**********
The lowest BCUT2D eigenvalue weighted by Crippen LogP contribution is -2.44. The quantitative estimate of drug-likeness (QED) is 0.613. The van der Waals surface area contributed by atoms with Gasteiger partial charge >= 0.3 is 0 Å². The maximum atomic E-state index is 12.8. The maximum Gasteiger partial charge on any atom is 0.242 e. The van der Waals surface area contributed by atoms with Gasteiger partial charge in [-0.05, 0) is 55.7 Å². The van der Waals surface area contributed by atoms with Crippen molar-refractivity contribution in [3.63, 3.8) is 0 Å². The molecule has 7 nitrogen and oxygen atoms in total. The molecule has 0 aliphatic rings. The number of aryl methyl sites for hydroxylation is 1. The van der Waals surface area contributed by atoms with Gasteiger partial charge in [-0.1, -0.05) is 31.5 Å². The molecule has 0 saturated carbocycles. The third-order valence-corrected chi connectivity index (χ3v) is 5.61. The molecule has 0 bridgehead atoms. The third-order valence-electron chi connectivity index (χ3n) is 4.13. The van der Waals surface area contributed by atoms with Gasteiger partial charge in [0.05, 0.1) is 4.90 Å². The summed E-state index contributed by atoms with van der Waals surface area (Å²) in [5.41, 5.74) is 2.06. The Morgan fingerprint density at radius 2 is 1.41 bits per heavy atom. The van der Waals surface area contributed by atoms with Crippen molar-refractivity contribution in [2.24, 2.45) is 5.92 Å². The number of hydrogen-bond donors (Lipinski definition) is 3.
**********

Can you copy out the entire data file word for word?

The lowest BCUT2D eigenvalue weighted by Crippen LogP contribution is -2.44. The quantitative estimate of drug-likeness (QED) is 0.613. The van der Waals surface area contributed by atoms with Gasteiger partial charge >= 0.3 is 0 Å². The maximum atomic E-state index is 12.8. The maximum Gasteiger partial charge on any atom is 0.242 e. The van der Waals surface area contributed by atoms with Gasteiger partial charge in [-0.05, 0) is 55.7 Å². The van der Waals surface area contributed by atoms with Crippen molar-refractivity contribution in [3.63, 3.8) is 0 Å². The molecule has 7 nitrogen and oxygen atoms in total. The molecule has 0 aliphatic rings. The number of aryl methyl sites for hydroxylation is 1. The van der Waals surface area contributed by atoms with Gasteiger partial charge in [-0.1, -0.05) is 31.5 Å². The molecule has 0 saturated carbocycles. The third-order valence-corrected chi connectivity index (χ3v) is 5.61. The molecule has 0 bridgehead atoms. The third-order valence-electron chi connectivity index (χ3n) is 4.13. The van der Waals surface area contributed by atoms with Gasteiger partial charge in [0.05, 0.1) is 4.90 Å². The summed E-state index contributed by atoms with van der Waals surface area (Å²) in [5.41, 5.74) is 2.06. The Morgan fingerprint density at radius 2 is 1.41 bits per heavy atom. The van der Waals surface area contributed by atoms with Crippen molar-refractivity contribution in [2.24, 2.45) is 5.92 Å². The number of hydrogen-bond donors (Lipinski definition) is 3.